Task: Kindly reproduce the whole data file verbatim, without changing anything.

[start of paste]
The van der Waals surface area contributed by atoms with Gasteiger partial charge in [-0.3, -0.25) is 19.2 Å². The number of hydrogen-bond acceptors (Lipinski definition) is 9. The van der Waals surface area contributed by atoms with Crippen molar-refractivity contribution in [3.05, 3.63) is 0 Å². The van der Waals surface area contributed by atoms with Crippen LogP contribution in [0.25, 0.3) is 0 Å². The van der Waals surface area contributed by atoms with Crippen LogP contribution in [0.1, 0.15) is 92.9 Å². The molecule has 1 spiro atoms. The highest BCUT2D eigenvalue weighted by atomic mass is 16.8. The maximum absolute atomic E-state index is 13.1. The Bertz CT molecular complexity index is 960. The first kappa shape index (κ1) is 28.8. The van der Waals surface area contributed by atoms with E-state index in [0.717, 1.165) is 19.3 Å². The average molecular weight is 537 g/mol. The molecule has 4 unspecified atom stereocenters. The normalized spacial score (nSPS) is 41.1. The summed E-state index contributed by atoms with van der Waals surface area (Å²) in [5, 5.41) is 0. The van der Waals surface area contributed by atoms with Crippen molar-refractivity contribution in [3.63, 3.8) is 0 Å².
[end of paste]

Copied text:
The van der Waals surface area contributed by atoms with Gasteiger partial charge in [-0.3, -0.25) is 19.2 Å². The number of hydrogen-bond acceptors (Lipinski definition) is 9. The van der Waals surface area contributed by atoms with Crippen molar-refractivity contribution in [3.05, 3.63) is 0 Å². The van der Waals surface area contributed by atoms with Crippen LogP contribution in [0.25, 0.3) is 0 Å². The van der Waals surface area contributed by atoms with Crippen LogP contribution in [0.1, 0.15) is 92.9 Å². The molecule has 1 spiro atoms. The highest BCUT2D eigenvalue weighted by atomic mass is 16.8. The maximum absolute atomic E-state index is 13.1. The Bertz CT molecular complexity index is 960. The first kappa shape index (κ1) is 28.8. The van der Waals surface area contributed by atoms with E-state index in [0.717, 1.165) is 19.3 Å². The average molecular weight is 537 g/mol. The molecule has 4 unspecified atom stereocenters. The normalized spacial score (nSPS) is 41.1. The summed E-state index contributed by atoms with van der Waals surface area (Å²) in [5, 5.41) is 0. The van der Waals surface area contributed by atoms with Crippen molar-refractivity contribution in [3.63, 3.8) is 0 Å².